The lack of direction risked pitting public health against profits. Jared Moskowitz, the head of Florida’s Division of Emergency Management, told Fox News that 3M was shipping N95 masks to foreign countries who outbid him and other U.S. buyers, even as he offered “ten, sometimes twenty” times the standard price of masks. “We’re being told that our shipments are on cargo planes and the flights don’t even appear,” said Moskowitz. “We’re chasing ghosts.”
On April 2, Trump invoked the Defense Production Act to compel 3M to produce nearly 167 million masks for the federal government over the next three months, while still allowing the company to sell some masks overseas. Ford, General Motors, and General Electric signed on to produce 80,000 ventilators but said they wouldn’t be available until late summer. The federal government could have mobilized manufacturers’ support “in February, and it would have been fine,” Pritzker told Politico. “It’s very upsetting.”
In mid-April, Trump formed an economic task force charged with determining when and how to reopen the country.
Fearing the federal government would move too quickly and trigger a new surge of infections, Eastern, Western, and Midwestern states banded into separate coalitions to determine when and how to begin reopening their intersecting economies. Facts, science, and the advice of public health and economic-development professionals would drive their decisions, they said.
Toward better collaboration
The following essential elements of collaboration can help all of us negotiate more effectively through crises.
- 1. Preparation. Crises often catch governments, businesses, and nonprofits off guard, even when the warning signs are clear. Common cognitive biases (including positive illusions and short-term thinking), institutional failures (such as organizational memory loss and silos), and influential special-interest groups (such as lobbyists) can all keep us from failing to anticipate disasters we should have seen coming, write Max H. Bazerman and Michael D. Watkins in their book Predictable Surprises: The Disasters You Should Have Seen Coming and How to Prevent Them (Harvard Business School Press, 2004). Unfortunately, inadequate crisis detection and preparation can create scarcity, which breeds competition. Leaders can head off such catastrophes by putting crisis- response and early-detection plans in place before disaster strikes.
- 2. Timely support. Trump’s reluctance to support the production and distribution of medical equipment and coronavirus tests created a chaotic environment in which states and cities were left scrambling to secure what they needed. Broader debates about the role of big government aside, any crisis typically requires central support so that coordinators can avoid wasting time, money, and other resources. Centralized negotiations can also enhance an organization or coalition’s purchasing power and give less powerful parties a stronger voice in the process.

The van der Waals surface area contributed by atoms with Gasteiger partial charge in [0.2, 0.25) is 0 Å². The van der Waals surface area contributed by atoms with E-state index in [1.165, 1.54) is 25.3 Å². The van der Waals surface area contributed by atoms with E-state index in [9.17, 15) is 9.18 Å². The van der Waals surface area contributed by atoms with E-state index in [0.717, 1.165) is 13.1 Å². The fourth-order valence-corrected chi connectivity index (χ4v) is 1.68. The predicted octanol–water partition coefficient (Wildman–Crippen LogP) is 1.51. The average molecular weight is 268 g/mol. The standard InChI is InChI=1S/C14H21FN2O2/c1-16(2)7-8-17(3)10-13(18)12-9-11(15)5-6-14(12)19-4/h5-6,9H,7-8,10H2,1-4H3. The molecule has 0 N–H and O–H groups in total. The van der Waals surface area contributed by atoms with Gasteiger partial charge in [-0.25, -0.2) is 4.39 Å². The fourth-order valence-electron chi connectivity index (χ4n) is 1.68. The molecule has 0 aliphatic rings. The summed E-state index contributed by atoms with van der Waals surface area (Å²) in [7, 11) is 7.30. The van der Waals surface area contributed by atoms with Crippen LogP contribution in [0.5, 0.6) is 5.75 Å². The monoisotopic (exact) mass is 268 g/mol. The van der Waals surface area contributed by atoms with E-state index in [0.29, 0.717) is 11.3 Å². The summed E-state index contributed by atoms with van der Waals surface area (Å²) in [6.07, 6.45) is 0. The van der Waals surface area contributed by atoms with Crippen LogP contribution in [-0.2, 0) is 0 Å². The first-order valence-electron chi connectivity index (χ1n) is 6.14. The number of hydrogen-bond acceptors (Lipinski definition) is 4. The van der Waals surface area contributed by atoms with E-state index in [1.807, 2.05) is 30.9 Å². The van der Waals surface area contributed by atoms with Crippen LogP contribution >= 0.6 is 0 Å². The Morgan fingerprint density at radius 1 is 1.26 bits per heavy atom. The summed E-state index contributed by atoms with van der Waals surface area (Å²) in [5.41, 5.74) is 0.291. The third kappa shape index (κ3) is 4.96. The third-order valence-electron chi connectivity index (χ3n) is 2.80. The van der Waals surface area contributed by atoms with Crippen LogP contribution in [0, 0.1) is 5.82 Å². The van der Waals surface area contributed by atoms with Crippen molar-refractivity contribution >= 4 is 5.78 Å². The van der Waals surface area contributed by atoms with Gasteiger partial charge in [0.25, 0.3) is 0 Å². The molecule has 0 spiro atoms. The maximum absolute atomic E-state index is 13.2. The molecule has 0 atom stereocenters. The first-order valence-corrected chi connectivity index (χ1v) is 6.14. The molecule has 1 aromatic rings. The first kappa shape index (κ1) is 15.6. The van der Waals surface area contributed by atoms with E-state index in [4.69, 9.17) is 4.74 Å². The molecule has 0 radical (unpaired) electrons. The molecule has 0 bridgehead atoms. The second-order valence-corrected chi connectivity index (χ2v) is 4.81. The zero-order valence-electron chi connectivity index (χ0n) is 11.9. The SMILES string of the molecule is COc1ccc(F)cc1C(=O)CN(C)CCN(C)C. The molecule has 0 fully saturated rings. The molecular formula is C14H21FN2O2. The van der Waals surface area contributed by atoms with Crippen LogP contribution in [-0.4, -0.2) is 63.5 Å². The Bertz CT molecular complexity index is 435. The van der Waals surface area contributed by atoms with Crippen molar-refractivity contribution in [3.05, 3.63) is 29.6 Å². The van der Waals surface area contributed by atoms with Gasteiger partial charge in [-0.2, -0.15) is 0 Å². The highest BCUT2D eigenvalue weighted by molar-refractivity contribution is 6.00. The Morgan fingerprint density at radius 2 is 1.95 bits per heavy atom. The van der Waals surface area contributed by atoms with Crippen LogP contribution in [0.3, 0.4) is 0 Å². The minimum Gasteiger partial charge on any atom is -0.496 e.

- 3. Functional competition. Competition plays an essential role in negotiation, including in crisis negotiations. Organizations that compete against one another to bring useful tools for alleviating a crisis to market, such as coronavirus treatments and vaccines, may end up creating significant value for society. But competitive moves are typically most effective after you have collaborated to bring as much value as possible to the negotiating table. Focus your competitive efforts on reaching goals that will benefit all rather than on simply claiming the biggest piece of the pie.
A limited détente
China and the United States collaborated to contain the SARS virus in 2003, but the rival governments have missed out on significant opportunities to work together to contain the spread of Covid-19.
Amid reports that Communist Party officials covered up the initial outbreak in Wuhan, China, Trump repeatedly baited Chinese president Xi Jinping by referring to the disease as “the Chinese virus.” A Chinese Foreign Ministry spokesperson suggested on Twitter that U.S. military members brought the virus to Wuhan. Even as Xi offered protective medical equipment to European nations, he and Trump maintained a stony silence. The nations’ prolonged trade war had fostered animosity and distrust.
A shift occurred after American businessmen with ties to China reached out to Chinese officials in late March, according to the New York Times. Trump placed a call to Xi, and the two leaders agreed to put aside their differences and work together to fight Covid-19. The truce, they reportedly agreed, applied only to the virus and not to other issues, such as trade, technology, or espionage. Trump and other top U.S. officials stopped using the phrase “Chinese virus.” Planeloads of medical equipment began to arrive from China. However, the two nations are not expected to collaborate on developing coronavirus treatments and vaccines.
The limited truce suggests that negotiators may be able to collaborate on urgent issues even when trust is low. By explicitly limiting the scope of your efforts to the current crisis, you should be able to make progress on areas of mutual concern.